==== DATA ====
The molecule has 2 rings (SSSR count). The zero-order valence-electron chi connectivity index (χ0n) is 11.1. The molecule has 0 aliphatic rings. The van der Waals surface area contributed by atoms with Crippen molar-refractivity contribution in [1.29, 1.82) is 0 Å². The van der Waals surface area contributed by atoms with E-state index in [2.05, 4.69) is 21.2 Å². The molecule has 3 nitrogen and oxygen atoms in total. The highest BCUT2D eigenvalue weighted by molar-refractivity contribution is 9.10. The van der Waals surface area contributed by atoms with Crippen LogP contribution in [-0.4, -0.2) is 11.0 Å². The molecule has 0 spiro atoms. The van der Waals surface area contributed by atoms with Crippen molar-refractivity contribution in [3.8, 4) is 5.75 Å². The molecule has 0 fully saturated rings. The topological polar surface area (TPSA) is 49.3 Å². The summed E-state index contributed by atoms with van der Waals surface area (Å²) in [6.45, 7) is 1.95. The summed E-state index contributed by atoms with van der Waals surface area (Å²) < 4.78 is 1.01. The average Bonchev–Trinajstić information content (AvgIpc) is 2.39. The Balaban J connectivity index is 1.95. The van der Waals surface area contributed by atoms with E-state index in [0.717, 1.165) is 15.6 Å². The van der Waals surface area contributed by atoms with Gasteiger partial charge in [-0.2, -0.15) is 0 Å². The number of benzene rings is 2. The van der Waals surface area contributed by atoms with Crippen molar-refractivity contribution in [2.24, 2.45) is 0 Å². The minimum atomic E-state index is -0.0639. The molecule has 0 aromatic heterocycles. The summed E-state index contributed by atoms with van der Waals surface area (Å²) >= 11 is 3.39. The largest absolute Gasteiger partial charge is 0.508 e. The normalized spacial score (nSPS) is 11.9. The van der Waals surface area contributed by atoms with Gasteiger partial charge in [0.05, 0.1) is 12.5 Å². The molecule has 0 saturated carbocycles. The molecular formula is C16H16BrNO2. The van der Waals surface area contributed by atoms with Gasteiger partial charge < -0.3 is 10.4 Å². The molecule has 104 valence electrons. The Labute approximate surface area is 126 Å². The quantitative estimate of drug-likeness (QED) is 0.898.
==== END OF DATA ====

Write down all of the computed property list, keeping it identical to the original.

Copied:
The molecule has 2 rings (SSSR count). The zero-order valence-electron chi connectivity index (χ0n) is 11.1. The molecule has 0 aliphatic rings. The van der Waals surface area contributed by atoms with Crippen molar-refractivity contribution in [1.29, 1.82) is 0 Å². The van der Waals surface area contributed by atoms with E-state index in [2.05, 4.69) is 21.2 Å². The molecule has 3 nitrogen and oxygen atoms in total. The highest BCUT2D eigenvalue weighted by molar-refractivity contribution is 9.10. The van der Waals surface area contributed by atoms with Crippen LogP contribution in [-0.4, -0.2) is 11.0 Å². The molecule has 0 spiro atoms. The van der Waals surface area contributed by atoms with Crippen molar-refractivity contribution in [3.8, 4) is 5.75 Å². The molecule has 0 fully saturated rings. The topological polar surface area (TPSA) is 49.3 Å². The summed E-state index contributed by atoms with van der Waals surface area (Å²) in [6.45, 7) is 1.95. The summed E-state index contributed by atoms with van der Waals surface area (Å²) < 4.78 is 1.01. The average Bonchev–Trinajstić information content (AvgIpc) is 2.39. The Balaban J connectivity index is 1.95. The van der Waals surface area contributed by atoms with E-state index in [0.717, 1.165) is 15.6 Å². The van der Waals surface area contributed by atoms with Gasteiger partial charge in [-0.2, -0.15) is 0 Å². The number of benzene rings is 2. The van der Waals surface area contributed by atoms with Crippen molar-refractivity contribution in [2.24, 2.45) is 0 Å². The minimum atomic E-state index is -0.0639. The molecule has 0 aromatic heterocycles. The summed E-state index contributed by atoms with van der Waals surface area (Å²) >= 11 is 3.39. The largest absolute Gasteiger partial charge is 0.508 e. The normalized spacial score (nSPS) is 11.9. The van der Waals surface area contributed by atoms with Gasteiger partial charge in [0.05, 0.1) is 12.5 Å². The molecule has 0 saturated carbocycles. The molecular formula is C16H16BrNO2. The van der Waals surface area contributed by atoms with Gasteiger partial charge < -0.3 is 10.4 Å². The molecule has 104 valence electrons. The Labute approximate surface area is 126 Å². The quantitative estimate of drug-likeness (QED) is 0.898.